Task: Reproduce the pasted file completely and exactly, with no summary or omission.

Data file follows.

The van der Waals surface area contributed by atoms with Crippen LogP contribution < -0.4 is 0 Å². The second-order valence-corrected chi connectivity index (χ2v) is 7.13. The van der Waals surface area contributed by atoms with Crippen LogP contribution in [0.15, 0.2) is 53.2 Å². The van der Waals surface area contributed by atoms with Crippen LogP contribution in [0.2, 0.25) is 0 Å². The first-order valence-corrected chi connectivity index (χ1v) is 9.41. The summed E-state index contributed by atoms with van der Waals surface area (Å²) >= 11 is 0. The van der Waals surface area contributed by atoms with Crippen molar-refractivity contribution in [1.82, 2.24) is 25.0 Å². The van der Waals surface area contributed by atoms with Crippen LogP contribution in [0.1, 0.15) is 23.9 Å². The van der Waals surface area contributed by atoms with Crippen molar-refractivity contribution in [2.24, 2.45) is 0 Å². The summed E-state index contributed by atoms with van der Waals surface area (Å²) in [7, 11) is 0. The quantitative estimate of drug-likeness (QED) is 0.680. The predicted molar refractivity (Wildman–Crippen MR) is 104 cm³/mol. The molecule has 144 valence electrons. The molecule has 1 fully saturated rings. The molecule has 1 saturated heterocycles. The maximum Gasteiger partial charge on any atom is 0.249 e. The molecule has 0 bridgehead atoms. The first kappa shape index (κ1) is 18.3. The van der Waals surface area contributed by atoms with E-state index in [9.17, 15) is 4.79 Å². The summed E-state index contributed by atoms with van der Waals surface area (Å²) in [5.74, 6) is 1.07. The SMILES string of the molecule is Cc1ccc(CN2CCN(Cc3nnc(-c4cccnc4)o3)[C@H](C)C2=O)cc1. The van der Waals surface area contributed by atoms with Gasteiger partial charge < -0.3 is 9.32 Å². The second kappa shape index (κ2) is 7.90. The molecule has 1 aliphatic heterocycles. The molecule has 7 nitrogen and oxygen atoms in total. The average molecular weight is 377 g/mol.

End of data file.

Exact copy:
The van der Waals surface area contributed by atoms with Crippen LogP contribution < -0.4 is 0 Å². The second-order valence-corrected chi connectivity index (χ2v) is 7.13. The van der Waals surface area contributed by atoms with Crippen LogP contribution in [0.15, 0.2) is 53.2 Å². The van der Waals surface area contributed by atoms with Crippen LogP contribution in [0.2, 0.25) is 0 Å². The first-order valence-corrected chi connectivity index (χ1v) is 9.41. The summed E-state index contributed by atoms with van der Waals surface area (Å²) >= 11 is 0. The van der Waals surface area contributed by atoms with Crippen molar-refractivity contribution in [1.82, 2.24) is 25.0 Å². The van der Waals surface area contributed by atoms with Crippen LogP contribution in [0.1, 0.15) is 23.9 Å². The van der Waals surface area contributed by atoms with Crippen molar-refractivity contribution in [2.24, 2.45) is 0 Å². The summed E-state index contributed by atoms with van der Waals surface area (Å²) in [7, 11) is 0. The quantitative estimate of drug-likeness (QED) is 0.680. The predicted molar refractivity (Wildman–Crippen MR) is 104 cm³/mol. The molecule has 144 valence electrons. The molecule has 1 fully saturated rings. The molecule has 1 saturated heterocycles. The maximum Gasteiger partial charge on any atom is 0.249 e. The molecule has 0 bridgehead atoms. The first kappa shape index (κ1) is 18.3. The van der Waals surface area contributed by atoms with E-state index in [9.17, 15) is 4.79 Å². The summed E-state index contributed by atoms with van der Waals surface area (Å²) in [5.74, 6) is 1.07. The SMILES string of the molecule is Cc1ccc(CN2CCN(Cc3nnc(-c4cccnc4)o3)[C@H](C)C2=O)cc1. The van der Waals surface area contributed by atoms with Gasteiger partial charge < -0.3 is 9.32 Å². The second kappa shape index (κ2) is 7.90. The molecule has 1 aliphatic heterocycles. The molecule has 7 nitrogen and oxygen atoms in total. The average molecular weight is 377 g/mol.